## List abbreviations

Since List is a basic and very usefull data structure of Lisp, so there are several ways to create lists. I whould like to discuss some subtle details of the subject.

Book “How to design programs” at Section 13 Intermezzo 2 says that

‘(1 2 3)

abbreviates to

(list 1 2 3)

but later it says that

‘(a b c)

abbreviates to

(list ‘a ‘b ‘c)

See the difference ? symbols are quoted, and numbers are not! Why that difference ?

It turns out that a single approach could be taken: to quote everything. It works, because quoting a number doesn’t produce a symbol, but a number itself, so (+ ‘1 ‘2) evaluates to 3.

More interesting issue is that ‘(a b c) is not perfectly the same as (list ‘a ‘b ‘c). In my interpreter, I’ve made it completelly different. For parser, first expression is a sequence of quote and a list of three elements, and second is a list of four elements.

Evaluation is also different. For first expression, quote allows evaluator to treat the following item as data, so a list of three symbols created by parser is simply re-used. Second expression is a procedure appliance, so first arguments are evaluated, then they are passed to list procedure, which returns a list of three elements. Then evaluator uses first expression in form returned by parser, it contains raw parser data: symbols and lists, and each time it evaluates symbol it first checks if symbol should be converted into number. This is a good test:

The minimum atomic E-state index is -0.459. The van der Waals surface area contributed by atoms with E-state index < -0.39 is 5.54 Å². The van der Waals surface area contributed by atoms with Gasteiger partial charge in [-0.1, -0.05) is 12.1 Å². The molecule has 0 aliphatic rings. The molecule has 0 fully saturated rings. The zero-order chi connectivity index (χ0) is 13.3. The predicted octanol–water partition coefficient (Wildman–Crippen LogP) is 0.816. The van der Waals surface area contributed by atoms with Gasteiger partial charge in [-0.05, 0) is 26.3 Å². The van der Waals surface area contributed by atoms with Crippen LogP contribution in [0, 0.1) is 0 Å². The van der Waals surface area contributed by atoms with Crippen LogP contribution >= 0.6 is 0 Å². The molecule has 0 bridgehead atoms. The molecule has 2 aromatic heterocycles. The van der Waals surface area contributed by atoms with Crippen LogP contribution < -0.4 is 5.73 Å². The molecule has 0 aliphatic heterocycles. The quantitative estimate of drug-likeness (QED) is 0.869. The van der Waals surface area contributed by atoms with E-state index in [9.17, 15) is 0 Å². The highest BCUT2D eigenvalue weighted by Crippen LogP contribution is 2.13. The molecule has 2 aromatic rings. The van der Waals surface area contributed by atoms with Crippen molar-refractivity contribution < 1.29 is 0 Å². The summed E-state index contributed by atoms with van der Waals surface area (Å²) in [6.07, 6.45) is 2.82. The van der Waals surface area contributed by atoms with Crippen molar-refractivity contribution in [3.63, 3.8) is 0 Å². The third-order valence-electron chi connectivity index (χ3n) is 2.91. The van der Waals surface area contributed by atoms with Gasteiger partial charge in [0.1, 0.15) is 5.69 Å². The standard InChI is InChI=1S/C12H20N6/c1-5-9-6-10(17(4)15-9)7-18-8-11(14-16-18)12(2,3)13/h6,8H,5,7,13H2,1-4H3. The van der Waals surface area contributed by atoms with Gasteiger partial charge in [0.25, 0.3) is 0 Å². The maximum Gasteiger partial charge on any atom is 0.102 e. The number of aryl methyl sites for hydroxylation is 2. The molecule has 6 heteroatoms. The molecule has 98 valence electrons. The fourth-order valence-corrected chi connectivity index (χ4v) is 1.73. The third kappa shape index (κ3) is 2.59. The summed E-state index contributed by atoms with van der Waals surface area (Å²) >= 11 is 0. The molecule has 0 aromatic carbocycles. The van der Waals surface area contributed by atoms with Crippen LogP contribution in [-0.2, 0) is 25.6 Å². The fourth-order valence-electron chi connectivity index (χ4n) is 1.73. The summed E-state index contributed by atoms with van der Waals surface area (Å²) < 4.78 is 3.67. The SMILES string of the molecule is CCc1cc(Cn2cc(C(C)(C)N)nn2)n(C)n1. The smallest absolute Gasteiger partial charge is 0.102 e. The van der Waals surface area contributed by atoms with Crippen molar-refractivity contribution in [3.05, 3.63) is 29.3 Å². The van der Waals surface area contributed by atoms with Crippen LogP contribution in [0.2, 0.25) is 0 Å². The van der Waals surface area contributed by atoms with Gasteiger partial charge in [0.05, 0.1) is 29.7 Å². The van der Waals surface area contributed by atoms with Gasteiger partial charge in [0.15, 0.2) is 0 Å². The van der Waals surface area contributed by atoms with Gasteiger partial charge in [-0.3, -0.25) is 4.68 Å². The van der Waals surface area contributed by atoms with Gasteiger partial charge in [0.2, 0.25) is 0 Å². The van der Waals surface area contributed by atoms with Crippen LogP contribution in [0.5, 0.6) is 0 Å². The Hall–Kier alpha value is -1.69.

(symbol? (car ‘(1)))

evaluates to #f

My implementation handles this expression in following way: parser creates list for expression text, which consists of symbols and other lists. Then evaluator starts evaluating expressions. quote returns list generated by parser, which contains symbol “1”, then car extracts that symbol, and then procedure symbol? checks if it is a number.

Second approach, which is probably better, whould be to let parser recognize numbers. It should be more performant, then to convert symbol to number every time it is accessed. Third approach is to perform conversion once in evaluator, then replace symbol with number in that list. However, this last approach doesn’t eliminate checking if symbol is a number every time real symbol is accessed

So, I see three implementation strategies, which provide similar results:

- Parser builds representation for expression from lists, symbols and numbers. Quote simply returns that list
- Parser builds representation for expression from lists and symbols. Quote simply returns that list. Symbols are converted into numbers then they are accessed.
- Parser builds representation for expression from lists and symbols. Quote treats lists in special way (recursively)

Heckuva good job. I sure apetpciare it.